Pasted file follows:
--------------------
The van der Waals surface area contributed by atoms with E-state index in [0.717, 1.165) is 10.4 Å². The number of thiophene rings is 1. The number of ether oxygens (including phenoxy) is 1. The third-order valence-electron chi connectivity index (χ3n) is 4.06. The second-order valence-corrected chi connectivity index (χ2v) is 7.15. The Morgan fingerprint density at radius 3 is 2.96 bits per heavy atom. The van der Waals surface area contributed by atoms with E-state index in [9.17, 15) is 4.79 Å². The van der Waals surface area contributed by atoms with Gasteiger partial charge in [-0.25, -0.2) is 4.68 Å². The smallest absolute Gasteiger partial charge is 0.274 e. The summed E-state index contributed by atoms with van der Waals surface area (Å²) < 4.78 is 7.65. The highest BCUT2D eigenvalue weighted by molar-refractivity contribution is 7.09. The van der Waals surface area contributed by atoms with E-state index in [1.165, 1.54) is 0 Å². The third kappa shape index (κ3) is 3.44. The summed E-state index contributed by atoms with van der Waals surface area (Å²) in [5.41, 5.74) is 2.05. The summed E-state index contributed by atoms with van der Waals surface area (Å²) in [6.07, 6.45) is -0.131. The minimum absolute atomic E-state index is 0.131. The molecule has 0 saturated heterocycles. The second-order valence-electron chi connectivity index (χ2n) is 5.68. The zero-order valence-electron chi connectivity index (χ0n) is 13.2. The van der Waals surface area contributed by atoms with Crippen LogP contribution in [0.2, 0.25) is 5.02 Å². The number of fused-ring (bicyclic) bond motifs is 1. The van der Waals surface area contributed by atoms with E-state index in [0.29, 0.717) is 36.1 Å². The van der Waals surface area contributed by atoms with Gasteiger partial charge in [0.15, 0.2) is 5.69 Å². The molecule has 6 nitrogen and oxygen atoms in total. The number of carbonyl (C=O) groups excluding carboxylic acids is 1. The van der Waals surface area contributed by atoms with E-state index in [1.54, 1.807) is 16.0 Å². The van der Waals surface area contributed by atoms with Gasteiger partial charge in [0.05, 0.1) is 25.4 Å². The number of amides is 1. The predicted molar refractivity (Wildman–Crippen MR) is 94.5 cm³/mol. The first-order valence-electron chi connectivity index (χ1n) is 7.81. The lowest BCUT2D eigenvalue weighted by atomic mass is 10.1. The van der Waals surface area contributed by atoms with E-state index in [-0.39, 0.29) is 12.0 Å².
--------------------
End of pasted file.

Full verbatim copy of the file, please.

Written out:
The van der Waals surface area contributed by atoms with E-state index in [0.717, 1.165) is 10.4 Å². The number of thiophene rings is 1. The number of ether oxygens (including phenoxy) is 1. The third-order valence-electron chi connectivity index (χ3n) is 4.06. The second-order valence-corrected chi connectivity index (χ2v) is 7.15. The Morgan fingerprint density at radius 3 is 2.96 bits per heavy atom. The van der Waals surface area contributed by atoms with E-state index in [9.17, 15) is 4.79 Å². The van der Waals surface area contributed by atoms with Gasteiger partial charge in [-0.25, -0.2) is 4.68 Å². The smallest absolute Gasteiger partial charge is 0.274 e. The summed E-state index contributed by atoms with van der Waals surface area (Å²) < 4.78 is 7.65. The highest BCUT2D eigenvalue weighted by molar-refractivity contribution is 7.09. The van der Waals surface area contributed by atoms with E-state index in [1.165, 1.54) is 0 Å². The third kappa shape index (κ3) is 3.44. The summed E-state index contributed by atoms with van der Waals surface area (Å²) in [5.41, 5.74) is 2.05. The summed E-state index contributed by atoms with van der Waals surface area (Å²) in [6.07, 6.45) is -0.131. The minimum absolute atomic E-state index is 0.131. The molecule has 0 saturated heterocycles. The second-order valence-electron chi connectivity index (χ2n) is 5.68. The zero-order valence-electron chi connectivity index (χ0n) is 13.2. The van der Waals surface area contributed by atoms with Crippen LogP contribution in [0.2, 0.25) is 5.02 Å². The number of fused-ring (bicyclic) bond motifs is 1. The van der Waals surface area contributed by atoms with E-state index in [0.29, 0.717) is 36.1 Å². The van der Waals surface area contributed by atoms with Gasteiger partial charge in [0.15, 0.2) is 5.69 Å². The molecule has 6 nitrogen and oxygen atoms in total. The number of carbonyl (C=O) groups excluding carboxylic acids is 1. The van der Waals surface area contributed by atoms with E-state index in [1.54, 1.807) is 16.0 Å². The van der Waals surface area contributed by atoms with Gasteiger partial charge in [0.05, 0.1) is 25.4 Å². The number of amides is 1. The predicted molar refractivity (Wildman–Crippen MR) is 94.5 cm³/mol. The first-order valence-electron chi connectivity index (χ1n) is 7.81. The lowest BCUT2D eigenvalue weighted by atomic mass is 10.1. The van der Waals surface area contributed by atoms with E-state index in [-0.39, 0.29) is 12.0 Å².